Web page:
About Chora


The Turkish word Kariye is derived from the ancient Greek word Chora meaning outside of the city (land). It is known that there was a chapel outside of the city before the 5th century when the city walls were erected. The first Chora Church was rebuilt by Justinianus (527-565) in place of this chapel. In the era of Komnenoi, it served as the court chapel for important religious ceremonies, thanks to its nearness to the Palace of Blachernae.

Chora Church (Chora Kirke) was destroyed during the Latin invasion (1204-1261) and repaired in the reign of Andronikos II (1282-1328) by the Treasury Minister of the palace, Theodore Metochites (1313). It was expanded towards north, an exonarthex was added to its western side and a chapel (Parecclesion) to its southern side, and it was decorated with mosaics and frescoes.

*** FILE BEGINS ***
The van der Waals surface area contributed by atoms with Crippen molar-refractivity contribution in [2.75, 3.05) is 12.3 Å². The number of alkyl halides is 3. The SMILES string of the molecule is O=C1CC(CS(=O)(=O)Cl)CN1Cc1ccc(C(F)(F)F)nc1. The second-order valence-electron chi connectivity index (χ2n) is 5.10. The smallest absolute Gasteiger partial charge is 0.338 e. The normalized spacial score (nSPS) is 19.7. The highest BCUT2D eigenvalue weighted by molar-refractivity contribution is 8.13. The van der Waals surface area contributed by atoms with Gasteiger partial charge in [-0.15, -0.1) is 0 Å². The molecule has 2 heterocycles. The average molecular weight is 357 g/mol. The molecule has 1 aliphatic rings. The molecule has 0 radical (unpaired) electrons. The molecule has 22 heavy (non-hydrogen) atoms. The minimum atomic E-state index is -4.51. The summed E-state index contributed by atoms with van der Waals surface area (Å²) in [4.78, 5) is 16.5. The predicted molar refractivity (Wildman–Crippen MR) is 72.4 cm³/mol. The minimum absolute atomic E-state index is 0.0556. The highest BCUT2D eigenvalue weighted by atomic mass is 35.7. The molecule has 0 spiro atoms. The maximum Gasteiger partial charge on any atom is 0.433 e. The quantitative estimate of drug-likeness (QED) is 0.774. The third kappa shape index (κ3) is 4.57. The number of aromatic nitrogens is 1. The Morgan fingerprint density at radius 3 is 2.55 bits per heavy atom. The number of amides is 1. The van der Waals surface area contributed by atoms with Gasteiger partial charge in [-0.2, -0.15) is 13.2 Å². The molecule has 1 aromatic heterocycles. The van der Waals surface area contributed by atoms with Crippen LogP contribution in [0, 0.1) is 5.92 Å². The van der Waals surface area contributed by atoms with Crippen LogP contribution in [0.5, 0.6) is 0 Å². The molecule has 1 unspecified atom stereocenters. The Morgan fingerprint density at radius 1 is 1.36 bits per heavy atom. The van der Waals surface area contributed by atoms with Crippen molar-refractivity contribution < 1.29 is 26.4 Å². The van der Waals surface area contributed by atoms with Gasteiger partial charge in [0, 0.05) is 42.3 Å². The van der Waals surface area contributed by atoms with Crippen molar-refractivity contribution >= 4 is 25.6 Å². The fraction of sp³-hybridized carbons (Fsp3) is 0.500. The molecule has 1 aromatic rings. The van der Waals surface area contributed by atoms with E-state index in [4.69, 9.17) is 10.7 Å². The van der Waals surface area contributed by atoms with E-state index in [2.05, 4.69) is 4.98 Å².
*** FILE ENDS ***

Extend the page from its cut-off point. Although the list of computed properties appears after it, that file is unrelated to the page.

The mosaics and frescoes in the Chora are the most beautiful examples dating from the last period of the Byzantine painting (14th century). The characteristic stylistic elements in those mosaics and frescoes are the depth, the movements and plastic values of figures and the elongation of figures.

After continuing to serve as a church following the conquest of Istanbul in 1453, the building was converted into a mosque in 1511 by Vizier Hadim Ali Pasha. It was converted into a museum in 1945, and during the restoration in 1948-1959 carried out by the Byzantine Institute of America, the mosaics and frescoes were uncovered and brought to the daylight.

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